Investing in the stock market is one of the most common strategies individuals rely on to grow their wealth and bolster their retirement savings. However, when tax filing season rolls around, they have to take their capital gains and losses into account to complete their returns accurately.

Capital gains and losses can be confusing for new investors at first, but understanding the basics of how they affect an individual's taxes can be a good foundation to set. First, almost anything a person owns and uses for personal and investment purposes is considered a capital asset. This includes stocks and bonds, mutual funds, real estate, collectibles and fine art, precious metals and even coins. A capital gain is defined as the difference between the amount an individual paid for the investment and the amount they received when they sold it. A profit from the sale results in a capital gain. Meanwhile, losing money during a sale is defined as a capital loss.

Individuals must pay taxes on capital gains. However, they are also permitted to deduct their capital losses. For these reasons, it's important to keep accurate records of all investments made over the course of the year. This not only includes what an individual purchased and the amount invested, but also any fees and commissions attached to both the purchase and the sale.

It's also important that investors separate their long-term capital gains and losses from their short-term capital gains and losses, as these will each receive different tax treatment. Long-term assets are those investments that were held in ownership for more than one year, while short-term investments are those held for one year or less. Long-term assets are taxed at a lower rate than short-term investments, which are taxed at ordinary income tax rates. This means that the rate for short-term gains may reach as high as 35 percent. Long-term capital gains rates typically don't exceed 15 percent and may be lower for individuals in lower-income brackets.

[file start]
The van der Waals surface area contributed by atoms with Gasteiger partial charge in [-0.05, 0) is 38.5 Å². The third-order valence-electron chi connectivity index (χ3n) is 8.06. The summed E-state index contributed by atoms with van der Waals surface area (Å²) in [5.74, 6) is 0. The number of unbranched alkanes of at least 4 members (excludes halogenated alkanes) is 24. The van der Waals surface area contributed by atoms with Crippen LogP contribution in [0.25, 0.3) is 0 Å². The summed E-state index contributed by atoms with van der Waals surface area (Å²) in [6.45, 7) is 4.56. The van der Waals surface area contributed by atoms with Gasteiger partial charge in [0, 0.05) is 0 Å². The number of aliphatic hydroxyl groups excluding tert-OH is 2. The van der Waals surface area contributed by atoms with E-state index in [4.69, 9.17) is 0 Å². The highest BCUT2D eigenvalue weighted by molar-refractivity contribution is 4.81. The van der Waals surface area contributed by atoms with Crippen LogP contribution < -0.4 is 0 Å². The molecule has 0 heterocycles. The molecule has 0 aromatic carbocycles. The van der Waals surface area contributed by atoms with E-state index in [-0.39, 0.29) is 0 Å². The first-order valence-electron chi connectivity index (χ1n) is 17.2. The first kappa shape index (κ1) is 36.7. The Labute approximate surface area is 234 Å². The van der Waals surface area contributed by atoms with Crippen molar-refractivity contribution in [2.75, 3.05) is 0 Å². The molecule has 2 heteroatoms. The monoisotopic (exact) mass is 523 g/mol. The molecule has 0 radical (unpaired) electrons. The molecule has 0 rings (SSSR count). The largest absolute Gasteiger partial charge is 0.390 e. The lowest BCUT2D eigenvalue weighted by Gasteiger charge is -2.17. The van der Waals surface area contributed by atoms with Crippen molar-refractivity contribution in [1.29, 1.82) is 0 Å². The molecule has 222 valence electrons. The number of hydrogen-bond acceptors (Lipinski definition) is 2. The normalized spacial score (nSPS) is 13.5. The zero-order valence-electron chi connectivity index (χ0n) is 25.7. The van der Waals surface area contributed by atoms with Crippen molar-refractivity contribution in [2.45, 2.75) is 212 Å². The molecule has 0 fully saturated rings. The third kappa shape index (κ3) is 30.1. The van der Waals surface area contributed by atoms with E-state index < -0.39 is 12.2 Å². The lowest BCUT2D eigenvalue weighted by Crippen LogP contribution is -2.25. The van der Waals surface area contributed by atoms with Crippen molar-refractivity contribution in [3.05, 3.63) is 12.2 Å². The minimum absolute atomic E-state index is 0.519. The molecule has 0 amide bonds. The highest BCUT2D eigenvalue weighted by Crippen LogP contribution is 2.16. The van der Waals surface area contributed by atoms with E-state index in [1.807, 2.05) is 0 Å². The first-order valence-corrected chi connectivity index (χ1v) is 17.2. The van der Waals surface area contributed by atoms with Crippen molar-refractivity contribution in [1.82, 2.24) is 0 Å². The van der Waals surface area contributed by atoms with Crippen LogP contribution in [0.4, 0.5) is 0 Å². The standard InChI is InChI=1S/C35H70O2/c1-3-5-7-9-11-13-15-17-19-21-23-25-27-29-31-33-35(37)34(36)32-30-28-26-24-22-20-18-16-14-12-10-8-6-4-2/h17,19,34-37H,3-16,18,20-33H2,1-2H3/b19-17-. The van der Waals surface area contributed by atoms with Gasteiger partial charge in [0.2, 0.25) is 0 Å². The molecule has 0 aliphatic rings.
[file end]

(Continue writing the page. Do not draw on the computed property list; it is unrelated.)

Individuals whose capital losses exceed their capital gains may deduct as much as $3,000 during filing season, or $1,500 if married and filing separately.

Capital gains and losses can be tricky to decipher for new investors or those who experienced a significant amount of activity during the year. For this reason, investors can make filing easier by maintaining their records and setting an appointment with a tax preparer early in the year.

Every effort has been taken to provide the most accurate and honest analysis of the tax information provided in this blog. Please use your discretion before making any decisions based on the information provided. This blog is not intended to be a substitute for seeking professional tax advice based on your individual needs.

About Liberty Tax Service® 
Liberty Tax Service® is the fastest -growing retail tax preparation company in the industry’s history. Founded in 1997 by CEO John T. Hewitt, a pioneer in the tax industry, Liberty Tax Service® has prepared over 8,000,000 individual income tax returns. With 42 years of tax industry experience, Hewitt stands as the most experienced CEO in the tax preparation business, having also founded Jackson Hewitt Tax Service.   

Liberty Tax Service® is the only tax franchise on the Forbes “Top 20 Franchises to Start,” and ranks #1 of the tax franchises on the Entrepreneur “Franchise 500.” Each office provides computerized income tax preparation, electronic filing, and online filing through eSmart Tax.